Welcome back to our recruiting solo series. In part two we spoke about going to market and attracting applicants to your business. Now that the applications are coming in, how do you best screen and interview to identify the best applicant for your business?
Answer: You do it against a well-crafted job description.
A job description doesn’t have to be lengthy, but it does need to identify key deliverables and accountabilities.
Applicants can and do ask for a copy of the job description. It is a selling tool, so make sure you make it appealing and engaging. You will also be using it to help manage employees with their performance and it could be very useful piece of document in dispute cases.
So, what does a perfect job description need to comprise of?
A couple of short sentences summarising the role and what it accomplishes.
This should comprise of a maximum of half a dozen bullet points. Having too many and you risk putting off candidates from applying or make it more difficult for yourself to manage the individual.
These should tie into your objectives.
Following on from the accountabilities these should be around deliverables of those accountabilities.
Objectives should follow the S.M.A.R.T principle.
For example, a key accountability might be “Manage all end-to-end recruitment for operational personnel”. The objective might then be “Maintain a direct hire target of 85 percent with a time to hire of 20 business days”.
Having specific, measurable objectives will allow you to better manage performance of an individual where required.
Here, you would list some preferred skills. Interviewing for capability will enable you to identify those who have the skills to be successful in your organisation.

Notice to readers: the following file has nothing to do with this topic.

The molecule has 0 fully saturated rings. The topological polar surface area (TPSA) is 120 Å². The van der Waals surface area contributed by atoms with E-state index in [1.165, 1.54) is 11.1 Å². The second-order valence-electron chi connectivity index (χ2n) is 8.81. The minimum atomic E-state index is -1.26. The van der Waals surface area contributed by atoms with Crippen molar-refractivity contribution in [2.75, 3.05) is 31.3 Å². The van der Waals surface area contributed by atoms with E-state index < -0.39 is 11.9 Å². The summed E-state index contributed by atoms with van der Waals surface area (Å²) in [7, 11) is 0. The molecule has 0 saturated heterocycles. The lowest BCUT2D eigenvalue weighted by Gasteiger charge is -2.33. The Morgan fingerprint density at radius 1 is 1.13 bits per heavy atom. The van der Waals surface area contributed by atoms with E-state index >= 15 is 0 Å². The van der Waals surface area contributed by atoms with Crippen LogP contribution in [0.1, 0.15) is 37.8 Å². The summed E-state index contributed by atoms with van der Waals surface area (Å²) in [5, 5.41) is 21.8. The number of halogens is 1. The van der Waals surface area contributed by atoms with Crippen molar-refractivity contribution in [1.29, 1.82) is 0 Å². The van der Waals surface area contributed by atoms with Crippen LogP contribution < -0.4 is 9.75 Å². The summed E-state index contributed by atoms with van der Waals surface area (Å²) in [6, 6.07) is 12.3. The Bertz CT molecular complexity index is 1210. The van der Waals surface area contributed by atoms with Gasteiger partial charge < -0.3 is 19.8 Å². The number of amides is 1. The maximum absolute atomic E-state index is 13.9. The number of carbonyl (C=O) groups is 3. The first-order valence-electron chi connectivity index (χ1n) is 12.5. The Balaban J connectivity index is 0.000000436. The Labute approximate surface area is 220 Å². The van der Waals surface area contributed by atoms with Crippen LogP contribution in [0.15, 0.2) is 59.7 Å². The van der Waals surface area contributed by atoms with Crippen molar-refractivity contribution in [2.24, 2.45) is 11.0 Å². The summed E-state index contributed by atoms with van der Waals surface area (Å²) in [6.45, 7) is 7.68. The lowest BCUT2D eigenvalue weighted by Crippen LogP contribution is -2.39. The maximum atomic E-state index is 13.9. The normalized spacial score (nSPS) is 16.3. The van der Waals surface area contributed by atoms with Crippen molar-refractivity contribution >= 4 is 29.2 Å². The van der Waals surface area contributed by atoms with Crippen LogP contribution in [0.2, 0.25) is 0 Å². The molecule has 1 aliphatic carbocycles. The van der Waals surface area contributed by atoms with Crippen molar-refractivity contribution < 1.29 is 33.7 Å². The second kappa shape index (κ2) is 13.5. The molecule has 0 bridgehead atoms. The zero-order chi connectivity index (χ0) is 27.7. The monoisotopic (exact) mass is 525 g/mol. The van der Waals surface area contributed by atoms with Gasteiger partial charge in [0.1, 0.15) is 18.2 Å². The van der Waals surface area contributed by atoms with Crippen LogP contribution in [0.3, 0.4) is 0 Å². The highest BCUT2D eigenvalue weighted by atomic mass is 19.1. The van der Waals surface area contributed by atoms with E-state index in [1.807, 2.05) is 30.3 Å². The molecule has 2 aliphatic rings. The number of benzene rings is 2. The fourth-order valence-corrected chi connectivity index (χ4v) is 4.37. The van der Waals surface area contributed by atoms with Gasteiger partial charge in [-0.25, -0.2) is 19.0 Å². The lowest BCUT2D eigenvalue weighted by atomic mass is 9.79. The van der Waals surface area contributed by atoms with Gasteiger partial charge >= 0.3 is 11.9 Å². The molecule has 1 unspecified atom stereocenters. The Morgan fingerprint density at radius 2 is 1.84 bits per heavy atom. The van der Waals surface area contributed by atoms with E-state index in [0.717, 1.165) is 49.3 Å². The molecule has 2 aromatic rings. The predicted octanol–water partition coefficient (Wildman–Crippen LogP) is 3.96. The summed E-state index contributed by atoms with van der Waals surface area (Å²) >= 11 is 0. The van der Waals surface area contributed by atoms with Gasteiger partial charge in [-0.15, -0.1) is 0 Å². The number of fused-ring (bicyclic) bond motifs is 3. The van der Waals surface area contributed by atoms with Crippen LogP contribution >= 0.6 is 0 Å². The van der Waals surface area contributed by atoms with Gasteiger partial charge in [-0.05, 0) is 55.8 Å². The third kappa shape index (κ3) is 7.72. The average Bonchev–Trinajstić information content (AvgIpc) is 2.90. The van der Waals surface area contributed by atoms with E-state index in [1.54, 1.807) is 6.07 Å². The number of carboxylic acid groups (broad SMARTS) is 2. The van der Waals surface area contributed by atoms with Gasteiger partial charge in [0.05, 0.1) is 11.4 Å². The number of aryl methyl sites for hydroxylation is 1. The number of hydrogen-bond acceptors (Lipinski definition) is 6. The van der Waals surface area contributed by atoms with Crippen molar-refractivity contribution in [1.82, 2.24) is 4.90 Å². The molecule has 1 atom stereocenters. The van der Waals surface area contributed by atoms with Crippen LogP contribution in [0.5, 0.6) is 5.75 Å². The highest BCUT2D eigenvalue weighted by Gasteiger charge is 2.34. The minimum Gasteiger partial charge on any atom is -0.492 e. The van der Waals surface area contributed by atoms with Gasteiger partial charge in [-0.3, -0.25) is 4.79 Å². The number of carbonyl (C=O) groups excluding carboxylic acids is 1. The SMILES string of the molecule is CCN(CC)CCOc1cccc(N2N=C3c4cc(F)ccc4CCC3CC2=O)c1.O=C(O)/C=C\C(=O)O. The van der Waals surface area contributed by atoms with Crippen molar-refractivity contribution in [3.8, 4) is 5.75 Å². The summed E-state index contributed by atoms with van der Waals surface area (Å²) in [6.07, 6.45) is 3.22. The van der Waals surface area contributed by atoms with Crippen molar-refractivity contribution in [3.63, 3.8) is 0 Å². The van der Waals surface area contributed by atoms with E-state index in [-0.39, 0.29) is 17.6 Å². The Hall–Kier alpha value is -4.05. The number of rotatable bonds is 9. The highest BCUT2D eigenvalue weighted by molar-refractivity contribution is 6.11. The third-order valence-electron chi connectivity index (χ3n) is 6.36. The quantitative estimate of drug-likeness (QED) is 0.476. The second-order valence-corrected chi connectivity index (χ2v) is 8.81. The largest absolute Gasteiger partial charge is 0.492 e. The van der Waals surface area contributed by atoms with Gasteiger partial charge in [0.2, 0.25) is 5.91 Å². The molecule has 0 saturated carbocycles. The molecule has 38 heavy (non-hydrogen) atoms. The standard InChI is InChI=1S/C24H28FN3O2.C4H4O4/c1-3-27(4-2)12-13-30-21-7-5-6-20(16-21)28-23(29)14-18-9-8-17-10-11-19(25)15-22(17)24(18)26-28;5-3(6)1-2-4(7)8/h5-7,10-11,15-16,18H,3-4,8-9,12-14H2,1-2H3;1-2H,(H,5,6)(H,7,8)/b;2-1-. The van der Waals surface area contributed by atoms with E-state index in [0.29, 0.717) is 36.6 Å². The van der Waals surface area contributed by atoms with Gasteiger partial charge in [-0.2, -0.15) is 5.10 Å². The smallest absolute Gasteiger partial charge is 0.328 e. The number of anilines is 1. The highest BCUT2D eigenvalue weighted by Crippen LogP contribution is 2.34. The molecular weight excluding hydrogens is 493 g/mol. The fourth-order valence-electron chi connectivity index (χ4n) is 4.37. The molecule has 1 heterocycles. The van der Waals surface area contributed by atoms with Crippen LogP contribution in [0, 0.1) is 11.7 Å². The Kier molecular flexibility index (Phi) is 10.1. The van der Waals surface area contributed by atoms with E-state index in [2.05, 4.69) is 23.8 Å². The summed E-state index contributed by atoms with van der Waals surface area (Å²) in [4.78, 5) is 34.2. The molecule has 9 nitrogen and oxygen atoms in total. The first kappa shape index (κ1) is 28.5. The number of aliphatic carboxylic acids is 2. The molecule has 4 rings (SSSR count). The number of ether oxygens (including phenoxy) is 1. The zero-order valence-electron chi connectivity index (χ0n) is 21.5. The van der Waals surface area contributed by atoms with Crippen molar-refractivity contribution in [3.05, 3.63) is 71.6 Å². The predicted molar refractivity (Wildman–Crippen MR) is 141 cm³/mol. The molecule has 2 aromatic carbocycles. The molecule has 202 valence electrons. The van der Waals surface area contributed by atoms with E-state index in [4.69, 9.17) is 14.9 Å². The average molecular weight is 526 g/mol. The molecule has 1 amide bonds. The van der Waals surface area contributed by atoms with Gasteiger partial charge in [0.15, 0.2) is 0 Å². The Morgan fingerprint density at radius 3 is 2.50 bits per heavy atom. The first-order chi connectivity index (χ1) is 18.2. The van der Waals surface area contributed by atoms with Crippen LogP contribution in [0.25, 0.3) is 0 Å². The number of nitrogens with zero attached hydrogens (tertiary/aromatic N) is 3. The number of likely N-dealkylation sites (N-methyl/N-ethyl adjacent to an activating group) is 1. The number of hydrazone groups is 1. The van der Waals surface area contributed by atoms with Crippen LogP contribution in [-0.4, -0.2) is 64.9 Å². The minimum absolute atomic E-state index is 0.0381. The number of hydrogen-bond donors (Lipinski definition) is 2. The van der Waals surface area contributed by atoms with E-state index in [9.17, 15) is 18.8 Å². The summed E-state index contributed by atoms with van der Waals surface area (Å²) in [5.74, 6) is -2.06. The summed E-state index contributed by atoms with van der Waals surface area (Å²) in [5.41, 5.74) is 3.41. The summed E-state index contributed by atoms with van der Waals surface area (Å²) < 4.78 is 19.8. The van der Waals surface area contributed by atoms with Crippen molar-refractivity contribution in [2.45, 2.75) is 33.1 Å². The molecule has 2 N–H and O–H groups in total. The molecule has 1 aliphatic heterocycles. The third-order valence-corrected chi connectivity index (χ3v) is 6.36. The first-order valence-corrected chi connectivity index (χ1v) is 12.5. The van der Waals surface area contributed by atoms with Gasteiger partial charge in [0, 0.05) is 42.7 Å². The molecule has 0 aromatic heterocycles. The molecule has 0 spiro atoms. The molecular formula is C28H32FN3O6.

Whilst experience is important and helps with productivity in the short term, hiring for capability gives you longer term potential.
Like the other sections, list a half dozen points, and tie these into your organisations culture and values.
Culture and Values
Nailing this can be difficult. What the exec might aspire to be and do, might not be the felt experience for what ever reason on the shop floor.
It is really important that what you sell in your recruitment process, if the felt experience by the new employee is otherwise, they will leave.
You may look back on your own experience where you bought into the culture and values of a company but when you started, it was the exact opposite. If you work for a challenging company then you may want to recruit for Resilience, Tenacity, Flexibility, Ambiguity etc.
It would be my recommendation to use a HR Tech product to help you make more informed decisions. There is a stack of software on the market to help you benchmark, validate and qualify applicants. These software can and do add value, but only when the organisation conducts its on internal benchmarking.
Next week, we will discuss about interview screening. Stay tuned!
To read Part 1, click here.
To read Part 2, click here.
To read Part 4, click here.
To read Part 5, click here.
Cover image: Shutterstock
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